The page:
A random friend might know somebody (who knows somebody) who works at a game studio, but not necessarily someone related to your field. This usually also ends up being a dead end since a friend of a friend might not have any insight or particular loyalty to a candidate who knows somebody who knows her. Unless that artist knows you and can vet you, this is only a slight step above “apply at the website” because that person really doesn’t have much reason to care. Without a reason to pull for you, your resume will most likely get put onto the pile with all the others.
#5. Application via specialized job aggregator sites (e.g. Gamasutra, Creativeheads, LinkedIn, Monster, etc.)
Applying via job aggregator sites is usually a step above applying via the company’s website. The benefit of going to a job aggregator is that you can see the posted update date, as well as see multiple postings from multiple potential employers in the field. It also means that the job opening is (most likely) live, because a recruiter from the hiring company actively posted those openings up to be filled. The older the posting, the less likely you’ll get a response.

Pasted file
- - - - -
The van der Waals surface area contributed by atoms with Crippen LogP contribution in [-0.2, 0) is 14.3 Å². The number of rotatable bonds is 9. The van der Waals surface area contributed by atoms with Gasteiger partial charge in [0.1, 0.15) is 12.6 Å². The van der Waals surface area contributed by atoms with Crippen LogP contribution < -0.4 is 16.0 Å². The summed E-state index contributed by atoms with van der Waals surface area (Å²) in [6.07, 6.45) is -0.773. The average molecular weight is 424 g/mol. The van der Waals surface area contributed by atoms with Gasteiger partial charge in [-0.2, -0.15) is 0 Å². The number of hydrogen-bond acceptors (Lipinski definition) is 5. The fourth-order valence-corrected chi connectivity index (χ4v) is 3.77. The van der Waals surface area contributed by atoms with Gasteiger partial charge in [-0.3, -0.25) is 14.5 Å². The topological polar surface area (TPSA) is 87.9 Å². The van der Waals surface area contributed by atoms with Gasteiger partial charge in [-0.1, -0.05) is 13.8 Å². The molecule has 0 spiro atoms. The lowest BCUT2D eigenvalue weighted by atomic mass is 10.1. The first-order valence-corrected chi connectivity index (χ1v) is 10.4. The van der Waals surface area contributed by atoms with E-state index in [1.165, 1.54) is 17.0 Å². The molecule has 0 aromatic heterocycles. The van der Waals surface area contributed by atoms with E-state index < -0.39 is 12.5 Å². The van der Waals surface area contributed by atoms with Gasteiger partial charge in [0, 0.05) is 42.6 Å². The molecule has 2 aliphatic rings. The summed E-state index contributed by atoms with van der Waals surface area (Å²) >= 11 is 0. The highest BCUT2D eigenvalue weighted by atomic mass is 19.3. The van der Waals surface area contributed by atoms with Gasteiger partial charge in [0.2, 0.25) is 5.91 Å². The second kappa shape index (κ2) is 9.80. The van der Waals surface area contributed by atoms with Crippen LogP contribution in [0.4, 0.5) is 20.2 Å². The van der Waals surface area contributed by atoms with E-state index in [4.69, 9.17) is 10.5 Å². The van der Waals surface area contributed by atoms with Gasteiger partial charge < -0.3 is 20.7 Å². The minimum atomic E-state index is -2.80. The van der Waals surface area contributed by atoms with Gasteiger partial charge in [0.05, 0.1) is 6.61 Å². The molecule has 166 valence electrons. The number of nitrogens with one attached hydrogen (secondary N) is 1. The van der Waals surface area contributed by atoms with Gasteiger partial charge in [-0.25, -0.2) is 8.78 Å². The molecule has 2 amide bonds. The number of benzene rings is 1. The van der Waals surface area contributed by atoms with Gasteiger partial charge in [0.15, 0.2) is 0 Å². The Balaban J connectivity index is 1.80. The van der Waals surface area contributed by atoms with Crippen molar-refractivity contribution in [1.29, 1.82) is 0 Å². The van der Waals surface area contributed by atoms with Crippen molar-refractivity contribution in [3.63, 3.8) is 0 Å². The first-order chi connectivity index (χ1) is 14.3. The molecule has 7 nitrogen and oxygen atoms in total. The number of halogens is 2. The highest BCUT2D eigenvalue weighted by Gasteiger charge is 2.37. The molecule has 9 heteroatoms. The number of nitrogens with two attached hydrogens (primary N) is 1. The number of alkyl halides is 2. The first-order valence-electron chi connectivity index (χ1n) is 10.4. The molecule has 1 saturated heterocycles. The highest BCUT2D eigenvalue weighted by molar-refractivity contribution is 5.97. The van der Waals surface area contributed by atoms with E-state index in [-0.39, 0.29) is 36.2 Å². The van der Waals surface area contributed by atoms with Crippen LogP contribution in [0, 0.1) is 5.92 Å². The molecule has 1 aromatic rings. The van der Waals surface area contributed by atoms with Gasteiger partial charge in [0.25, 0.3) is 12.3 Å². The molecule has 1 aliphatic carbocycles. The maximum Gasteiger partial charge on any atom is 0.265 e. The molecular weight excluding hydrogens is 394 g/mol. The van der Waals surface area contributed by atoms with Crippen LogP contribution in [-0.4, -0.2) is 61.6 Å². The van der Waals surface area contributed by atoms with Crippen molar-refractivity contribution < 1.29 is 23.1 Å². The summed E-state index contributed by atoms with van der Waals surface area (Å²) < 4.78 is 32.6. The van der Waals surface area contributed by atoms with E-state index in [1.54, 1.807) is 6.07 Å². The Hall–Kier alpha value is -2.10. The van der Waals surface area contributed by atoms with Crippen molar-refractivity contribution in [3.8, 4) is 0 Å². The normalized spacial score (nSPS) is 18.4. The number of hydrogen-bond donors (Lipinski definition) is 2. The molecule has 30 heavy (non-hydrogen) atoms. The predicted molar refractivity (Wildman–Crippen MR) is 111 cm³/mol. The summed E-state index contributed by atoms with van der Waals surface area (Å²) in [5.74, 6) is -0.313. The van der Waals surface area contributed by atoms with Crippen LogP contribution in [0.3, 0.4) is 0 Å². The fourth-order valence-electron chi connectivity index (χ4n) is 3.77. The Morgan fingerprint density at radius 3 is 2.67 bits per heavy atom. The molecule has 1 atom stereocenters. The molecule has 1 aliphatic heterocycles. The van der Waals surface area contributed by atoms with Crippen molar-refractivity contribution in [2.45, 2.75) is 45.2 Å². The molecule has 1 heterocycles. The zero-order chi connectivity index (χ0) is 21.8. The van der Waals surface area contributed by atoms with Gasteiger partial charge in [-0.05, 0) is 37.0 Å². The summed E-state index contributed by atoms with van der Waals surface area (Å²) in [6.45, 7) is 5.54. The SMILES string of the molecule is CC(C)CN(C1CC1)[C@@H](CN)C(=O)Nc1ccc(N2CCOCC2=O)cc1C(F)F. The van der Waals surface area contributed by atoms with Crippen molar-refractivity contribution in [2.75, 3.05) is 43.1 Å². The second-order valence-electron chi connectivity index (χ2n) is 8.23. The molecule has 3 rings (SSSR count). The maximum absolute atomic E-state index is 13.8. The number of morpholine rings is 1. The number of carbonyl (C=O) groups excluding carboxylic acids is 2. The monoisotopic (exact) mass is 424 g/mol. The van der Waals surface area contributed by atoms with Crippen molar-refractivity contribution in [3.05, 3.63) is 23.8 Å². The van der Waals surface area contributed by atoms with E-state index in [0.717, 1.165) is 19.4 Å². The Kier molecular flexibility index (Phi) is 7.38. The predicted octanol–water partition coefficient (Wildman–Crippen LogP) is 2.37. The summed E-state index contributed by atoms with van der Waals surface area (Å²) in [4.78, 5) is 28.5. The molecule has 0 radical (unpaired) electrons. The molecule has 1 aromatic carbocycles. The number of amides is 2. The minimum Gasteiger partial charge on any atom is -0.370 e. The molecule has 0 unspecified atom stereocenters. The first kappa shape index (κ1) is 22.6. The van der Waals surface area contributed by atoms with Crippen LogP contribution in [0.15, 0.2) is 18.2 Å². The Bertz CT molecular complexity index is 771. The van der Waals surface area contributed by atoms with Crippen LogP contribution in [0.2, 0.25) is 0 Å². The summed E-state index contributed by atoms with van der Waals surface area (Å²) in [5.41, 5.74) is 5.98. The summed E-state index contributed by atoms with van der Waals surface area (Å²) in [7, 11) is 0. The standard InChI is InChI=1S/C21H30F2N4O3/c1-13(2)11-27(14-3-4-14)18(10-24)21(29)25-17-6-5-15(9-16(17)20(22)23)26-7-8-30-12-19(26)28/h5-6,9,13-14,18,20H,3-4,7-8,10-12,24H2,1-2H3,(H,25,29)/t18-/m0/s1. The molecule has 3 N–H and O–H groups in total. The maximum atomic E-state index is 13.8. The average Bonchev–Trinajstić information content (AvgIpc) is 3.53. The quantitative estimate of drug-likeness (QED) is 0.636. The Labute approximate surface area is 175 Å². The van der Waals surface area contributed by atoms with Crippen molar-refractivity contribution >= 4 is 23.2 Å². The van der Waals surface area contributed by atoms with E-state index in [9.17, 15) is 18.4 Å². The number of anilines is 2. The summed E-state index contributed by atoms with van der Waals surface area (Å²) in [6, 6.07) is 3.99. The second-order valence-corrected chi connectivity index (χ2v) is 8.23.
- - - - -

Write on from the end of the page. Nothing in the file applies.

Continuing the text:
#4. Recruiters at Job Fairs/Industry Events
The game industry will host events every so often like E3, GDC, Gamescom, etc. At some of these events like GDC, there will often be a recruiting section where studios with job openings will be accepting resumes and handling interviews behind closed doors for special candidates. Larger publishers or studios will also often host job fairs at local universities for things like internships for students. These present a great opportunity to interact directly with a human being who’s there to speak to candidates. You won’t always get a callback - it still depends on what openings they are hiring for and your experience level - but you’ll be able to shake hands with someone and ask questions of a real live person. You can also get some near-instant responses - if they want to talk to you, you’ll usually get an invite to come back to talk with a hiring manager, or possibly even an invitation to a party. Even if you don’t get these, it’s a good way to get your resume directly into the hands of hiring managers, especially those you may not have heard of or considered before.